Mathematics Stack Exchange is a question and answer site for people studying math at any level and professionals in related fields. Join them; it only takes a minute:

Sign up
Here's how it works:
  1. Anybody can ask a question
  2. Anybody can answer
  3. The best answers are voted up and rise to the top

I'm preparing for an exam, and one of the review problems is to sort functions by order of growth, and this was the only summation in it. I know that

$$\sum \limits_{i=1}^n i^2 = \frac{n(n+1)(2n+1)}{6},$$

But what if I did not know the closed form? How, then, would I prove

$$\sum \limits_{i=1}^n i^2 \in \Theta (n^3).$$

share|cite|improve this question
Note that the hard part is showing $\sum_{i=1}^n i^2 \geq c n^3$, since trivially: $\sum_{i=1}^n i^2 \leq n \cdot n^2 = n^3$ (bounding the sum by its largest term times the number of terms). – JavaMan Dec 11 '11 at 21:46
Well, $\sum_{i=1}^n i^2 \leq n \cdot n^2$ (trivially) and $\sum_{i=1}^n i^2 \geq \frac{n}{2} \cdot (n/2)^2$ by taking the last half of the series. – cardinal Dec 11 '11 at 21:48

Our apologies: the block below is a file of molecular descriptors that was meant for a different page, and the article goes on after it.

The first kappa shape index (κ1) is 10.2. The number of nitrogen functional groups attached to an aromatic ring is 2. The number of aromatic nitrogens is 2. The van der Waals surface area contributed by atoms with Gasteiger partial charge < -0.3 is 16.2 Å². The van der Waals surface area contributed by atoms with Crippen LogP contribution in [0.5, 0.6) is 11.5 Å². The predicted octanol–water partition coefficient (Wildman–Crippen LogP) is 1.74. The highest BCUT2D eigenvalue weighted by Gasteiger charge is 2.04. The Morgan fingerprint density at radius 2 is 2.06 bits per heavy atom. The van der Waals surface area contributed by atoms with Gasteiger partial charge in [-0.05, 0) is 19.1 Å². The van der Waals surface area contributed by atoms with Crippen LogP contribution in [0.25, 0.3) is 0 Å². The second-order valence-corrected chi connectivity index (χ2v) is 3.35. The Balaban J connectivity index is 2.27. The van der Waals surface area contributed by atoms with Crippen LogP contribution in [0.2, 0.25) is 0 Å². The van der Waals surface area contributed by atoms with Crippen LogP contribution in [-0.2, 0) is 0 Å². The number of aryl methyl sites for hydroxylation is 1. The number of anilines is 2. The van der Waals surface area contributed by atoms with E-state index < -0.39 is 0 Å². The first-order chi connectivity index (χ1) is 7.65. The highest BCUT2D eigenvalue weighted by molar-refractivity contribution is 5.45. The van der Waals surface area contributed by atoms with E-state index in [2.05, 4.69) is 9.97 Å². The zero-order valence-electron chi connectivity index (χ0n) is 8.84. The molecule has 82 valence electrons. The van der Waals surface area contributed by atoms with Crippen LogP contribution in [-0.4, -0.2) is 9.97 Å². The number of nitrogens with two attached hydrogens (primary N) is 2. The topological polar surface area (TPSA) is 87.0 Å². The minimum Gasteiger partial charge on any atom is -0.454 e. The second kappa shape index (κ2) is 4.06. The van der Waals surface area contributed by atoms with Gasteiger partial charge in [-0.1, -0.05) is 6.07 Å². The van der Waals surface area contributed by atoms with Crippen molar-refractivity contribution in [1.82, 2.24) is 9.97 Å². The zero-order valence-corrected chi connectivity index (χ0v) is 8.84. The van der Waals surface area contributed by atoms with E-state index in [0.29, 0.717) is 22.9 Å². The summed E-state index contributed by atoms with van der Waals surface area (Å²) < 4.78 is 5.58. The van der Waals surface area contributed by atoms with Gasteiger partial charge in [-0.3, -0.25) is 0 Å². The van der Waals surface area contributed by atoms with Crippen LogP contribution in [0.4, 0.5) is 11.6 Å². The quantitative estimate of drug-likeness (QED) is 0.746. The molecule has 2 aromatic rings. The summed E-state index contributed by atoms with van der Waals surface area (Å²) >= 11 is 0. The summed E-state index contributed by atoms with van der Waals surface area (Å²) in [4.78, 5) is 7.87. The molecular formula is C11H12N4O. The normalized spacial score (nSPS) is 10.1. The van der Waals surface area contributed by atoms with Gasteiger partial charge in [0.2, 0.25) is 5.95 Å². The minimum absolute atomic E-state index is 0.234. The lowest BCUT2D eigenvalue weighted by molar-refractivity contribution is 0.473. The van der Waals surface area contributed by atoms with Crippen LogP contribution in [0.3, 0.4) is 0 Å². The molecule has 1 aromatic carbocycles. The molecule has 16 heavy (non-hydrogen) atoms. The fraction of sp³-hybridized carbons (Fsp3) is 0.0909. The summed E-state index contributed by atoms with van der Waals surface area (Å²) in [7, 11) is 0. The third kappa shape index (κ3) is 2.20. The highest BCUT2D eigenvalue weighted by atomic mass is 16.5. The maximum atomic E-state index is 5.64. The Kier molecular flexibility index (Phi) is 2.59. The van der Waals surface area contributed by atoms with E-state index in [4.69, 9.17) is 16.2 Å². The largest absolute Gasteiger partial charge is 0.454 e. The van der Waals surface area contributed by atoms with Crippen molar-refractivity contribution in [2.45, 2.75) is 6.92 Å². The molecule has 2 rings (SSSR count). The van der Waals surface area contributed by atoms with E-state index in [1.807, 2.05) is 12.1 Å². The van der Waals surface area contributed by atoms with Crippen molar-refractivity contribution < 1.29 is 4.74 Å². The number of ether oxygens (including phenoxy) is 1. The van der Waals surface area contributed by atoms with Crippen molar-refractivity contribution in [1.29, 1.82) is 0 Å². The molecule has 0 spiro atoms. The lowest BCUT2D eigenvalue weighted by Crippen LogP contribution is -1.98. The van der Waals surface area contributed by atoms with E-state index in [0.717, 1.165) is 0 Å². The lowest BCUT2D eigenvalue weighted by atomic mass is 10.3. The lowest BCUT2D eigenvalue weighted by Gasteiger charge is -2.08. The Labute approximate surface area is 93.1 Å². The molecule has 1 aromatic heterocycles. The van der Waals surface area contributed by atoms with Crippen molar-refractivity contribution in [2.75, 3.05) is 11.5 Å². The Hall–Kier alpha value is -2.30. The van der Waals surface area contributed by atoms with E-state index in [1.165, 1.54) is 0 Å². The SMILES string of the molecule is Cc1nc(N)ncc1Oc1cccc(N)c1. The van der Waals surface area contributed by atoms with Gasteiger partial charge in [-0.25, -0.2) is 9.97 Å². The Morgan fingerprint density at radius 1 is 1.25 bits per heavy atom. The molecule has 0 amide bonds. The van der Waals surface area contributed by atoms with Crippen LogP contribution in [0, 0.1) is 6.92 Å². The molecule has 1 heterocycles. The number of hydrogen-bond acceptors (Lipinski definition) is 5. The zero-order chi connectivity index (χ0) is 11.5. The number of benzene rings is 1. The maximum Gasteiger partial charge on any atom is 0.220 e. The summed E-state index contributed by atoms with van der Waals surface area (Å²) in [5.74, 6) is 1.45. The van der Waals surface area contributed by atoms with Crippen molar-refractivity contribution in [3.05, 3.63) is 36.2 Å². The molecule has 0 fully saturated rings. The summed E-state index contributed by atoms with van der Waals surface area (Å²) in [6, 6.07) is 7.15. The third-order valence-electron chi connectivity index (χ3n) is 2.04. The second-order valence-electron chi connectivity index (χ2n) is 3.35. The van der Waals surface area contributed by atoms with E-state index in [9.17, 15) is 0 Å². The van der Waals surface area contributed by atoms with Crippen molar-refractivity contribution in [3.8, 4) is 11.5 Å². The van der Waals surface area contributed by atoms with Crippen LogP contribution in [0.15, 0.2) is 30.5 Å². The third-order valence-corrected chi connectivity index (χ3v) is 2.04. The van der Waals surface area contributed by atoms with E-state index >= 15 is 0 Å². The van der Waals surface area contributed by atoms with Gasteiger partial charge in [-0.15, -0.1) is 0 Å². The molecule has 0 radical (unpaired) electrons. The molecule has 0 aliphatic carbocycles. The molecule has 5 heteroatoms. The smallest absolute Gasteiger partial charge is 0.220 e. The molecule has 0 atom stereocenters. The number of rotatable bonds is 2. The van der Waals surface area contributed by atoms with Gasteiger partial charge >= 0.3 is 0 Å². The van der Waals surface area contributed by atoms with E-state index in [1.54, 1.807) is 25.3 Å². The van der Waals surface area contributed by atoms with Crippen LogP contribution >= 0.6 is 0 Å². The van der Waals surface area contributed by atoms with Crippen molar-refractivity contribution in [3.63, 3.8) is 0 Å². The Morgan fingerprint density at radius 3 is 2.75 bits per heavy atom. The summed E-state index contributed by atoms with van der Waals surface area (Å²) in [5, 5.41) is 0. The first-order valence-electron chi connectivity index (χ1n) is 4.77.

Hint: compare with the integral of x^2 – Bruno Joyal Dec 11 '11 at 21:49
up vote 8 down vote accepted

There is a trick to compute easily the growth of such a sum at first order. Indeed, we have :

$$\frac{1}{n^3} \sum_{i=1}^n i^2 = \frac{1}{n} \sum_{i=1}^n \left(\frac{i}{n}\right)^2,$$

which is a Riemann sum for the function $x \to x^2$ on $[0,1]$. Hence :

$$\lim_{n \to + \infty} \frac{1}{n^3} \sum_{i=1}^n i^2 = \int_0^1 x^2 dx = \frac{1}{3}.$$

Not only does this answer your problem, but it also gives you an asymptotic equivalent of the series.

share|cite|improve this answer

Your Answer


By posting your answer, you agree to the privacy policy and terms of service.

Not the answer you're looking for? Browse other questions tagged or ask your own question.